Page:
Minimum wage, Medicaid costs

by Bill Hammond |  | NY Torch

cuomo_250xGovernor Cuomo’s $15 minimum wage plan will cost the state’s Medicaid program more than $100 million over the next two years, according to figures in a budget analysis released Wednesday by state Comptroller Tom DiNapoli.

DiNapoli’s report said the 67 percent minimum wage hike will add $12.7 million to New York’s already enormous Medicaid spending in the 2017 fiscal year, which began April 1, and another $88 million in FY 2018.

These are the first official estimates of a little-discussed hit to taxpayers that’s bound to grow many times larger in 2019 and beyond

While the minimum-wage debate focused largely on fast-food and retail businesses, the health-care sector also employs many thousands of workers who make substantially less than $15. A share of the cost of their raises will be passed along to Medicaid, the state-federal health plan for the poor and disabled that covers almost one-third of the state’s population.

Both Medicaid patients and the lower-wage health workers who serve them are concentrated in the New York City area, where the minimum wage is scheduled to increase fastest—to $11 at the end of this year, $13 by the end of 2017, and $15 for all but the smallest employers at the end of 2018. The wage will rise to $15 in Long Island and Westchester County by 2022; in the rest of the state it is scheduled to hit $12.50 by 2021, and thereafter to rise in line with a still-to-be-calculated index.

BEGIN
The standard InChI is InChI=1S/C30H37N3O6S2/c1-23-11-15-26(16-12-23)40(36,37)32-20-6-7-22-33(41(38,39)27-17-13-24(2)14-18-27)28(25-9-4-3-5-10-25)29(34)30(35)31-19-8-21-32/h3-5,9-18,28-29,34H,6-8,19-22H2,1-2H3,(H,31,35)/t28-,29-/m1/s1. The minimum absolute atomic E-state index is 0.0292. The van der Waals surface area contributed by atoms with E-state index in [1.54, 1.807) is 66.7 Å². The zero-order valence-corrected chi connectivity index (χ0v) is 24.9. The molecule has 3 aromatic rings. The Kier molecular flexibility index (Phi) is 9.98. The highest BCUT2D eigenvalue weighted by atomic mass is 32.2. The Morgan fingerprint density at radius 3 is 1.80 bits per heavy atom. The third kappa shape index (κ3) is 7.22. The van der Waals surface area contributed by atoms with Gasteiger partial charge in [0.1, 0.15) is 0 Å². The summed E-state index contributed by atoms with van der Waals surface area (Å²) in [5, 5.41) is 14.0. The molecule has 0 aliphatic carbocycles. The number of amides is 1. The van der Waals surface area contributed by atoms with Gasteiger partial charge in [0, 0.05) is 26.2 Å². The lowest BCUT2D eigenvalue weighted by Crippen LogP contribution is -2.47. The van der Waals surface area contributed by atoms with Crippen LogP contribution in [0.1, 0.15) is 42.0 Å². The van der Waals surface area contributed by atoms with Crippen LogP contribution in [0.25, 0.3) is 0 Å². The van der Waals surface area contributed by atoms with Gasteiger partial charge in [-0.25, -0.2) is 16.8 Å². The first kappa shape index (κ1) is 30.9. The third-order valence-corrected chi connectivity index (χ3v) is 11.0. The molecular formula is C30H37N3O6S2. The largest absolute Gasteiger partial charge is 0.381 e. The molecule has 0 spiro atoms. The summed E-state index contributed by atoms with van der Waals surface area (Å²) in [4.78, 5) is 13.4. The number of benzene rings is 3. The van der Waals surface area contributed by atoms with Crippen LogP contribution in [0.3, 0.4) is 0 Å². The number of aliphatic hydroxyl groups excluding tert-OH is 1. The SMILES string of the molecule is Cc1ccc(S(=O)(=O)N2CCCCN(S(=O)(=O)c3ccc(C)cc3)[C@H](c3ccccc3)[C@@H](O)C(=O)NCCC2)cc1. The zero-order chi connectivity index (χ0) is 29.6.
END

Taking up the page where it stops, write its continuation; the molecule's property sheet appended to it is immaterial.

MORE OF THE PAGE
Because the wage escalates over time – and covers a larger and larger swath of employees – the figures in DiNapoli’s report are the tip of an iceberg.

The $88 million estimate for FY 2018 covers nine months when the New York City minimum wage will be $11 and three months when it will be $13. That suggests that the full-year cost of the $13 minimum wage would be roughly four times as much, or $352 million.

By the way, these figures account just for the state’s share of Medicaid. The federal government, which picks up just over half the tab of New York’s program, will end up chipping in hundreds of millions more in added wages. So, too, will the federal Medicare health plan for the elderly and, of course, private health insurers.

Another hint at the enormous bite of this wage hike for the health-care sector came during a hearing on the governor’s minimum wage proposal by the state Senate Labor Committee.

In answer to a question from Sen. Kathleen Marchione of Saratoga County, an official of the health-care workers union 1199 SEIU said 80,000 of its members were then making $10 an hour, or $1 more than the existing minimum.

Assuming full-time hours, the tab for lifting that group alone to $15 an hour would be more than $800 million a year – all of it ultimately coming out of the pockets of New Yorkers who pay taxes and insurance premiums.

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